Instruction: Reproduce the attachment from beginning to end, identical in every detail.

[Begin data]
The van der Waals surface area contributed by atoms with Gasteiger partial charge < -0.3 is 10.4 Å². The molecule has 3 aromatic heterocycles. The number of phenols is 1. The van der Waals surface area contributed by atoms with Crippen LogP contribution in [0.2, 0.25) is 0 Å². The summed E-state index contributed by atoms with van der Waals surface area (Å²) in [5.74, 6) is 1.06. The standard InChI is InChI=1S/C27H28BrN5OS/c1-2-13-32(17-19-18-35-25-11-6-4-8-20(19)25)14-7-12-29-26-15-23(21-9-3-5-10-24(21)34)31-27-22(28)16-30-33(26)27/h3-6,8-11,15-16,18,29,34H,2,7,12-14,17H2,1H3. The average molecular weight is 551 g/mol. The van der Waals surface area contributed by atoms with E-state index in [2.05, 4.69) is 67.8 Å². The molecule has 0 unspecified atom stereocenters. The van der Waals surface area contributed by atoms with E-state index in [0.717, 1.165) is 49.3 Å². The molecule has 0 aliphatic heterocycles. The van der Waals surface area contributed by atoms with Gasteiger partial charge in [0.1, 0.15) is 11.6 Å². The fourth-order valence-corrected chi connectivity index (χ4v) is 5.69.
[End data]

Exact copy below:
The van der Waals surface area contributed by atoms with Gasteiger partial charge < -0.3 is 10.4 Å². The molecule has 3 aromatic heterocycles. The number of phenols is 1. The van der Waals surface area contributed by atoms with Crippen LogP contribution in [0.2, 0.25) is 0 Å². The summed E-state index contributed by atoms with van der Waals surface area (Å²) in [5.74, 6) is 1.06. The standard InChI is InChI=1S/C27H28BrN5OS/c1-2-13-32(17-19-18-35-25-11-6-4-8-20(19)25)14-7-12-29-26-15-23(21-9-3-5-10-24(21)34)31-27-22(28)16-30-33(26)27/h3-6,8-11,15-16,18,29,34H,2,7,12-14,17H2,1H3. The average molecular weight is 551 g/mol. The van der Waals surface area contributed by atoms with E-state index in [2.05, 4.69) is 67.8 Å². The molecule has 0 unspecified atom stereocenters. The van der Waals surface area contributed by atoms with E-state index in [0.717, 1.165) is 49.3 Å². The molecule has 0 aliphatic heterocycles. The van der Waals surface area contributed by atoms with Gasteiger partial charge in [0.1, 0.15) is 11.6 Å². The fourth-order valence-corrected chi connectivity index (χ4v) is 5.69.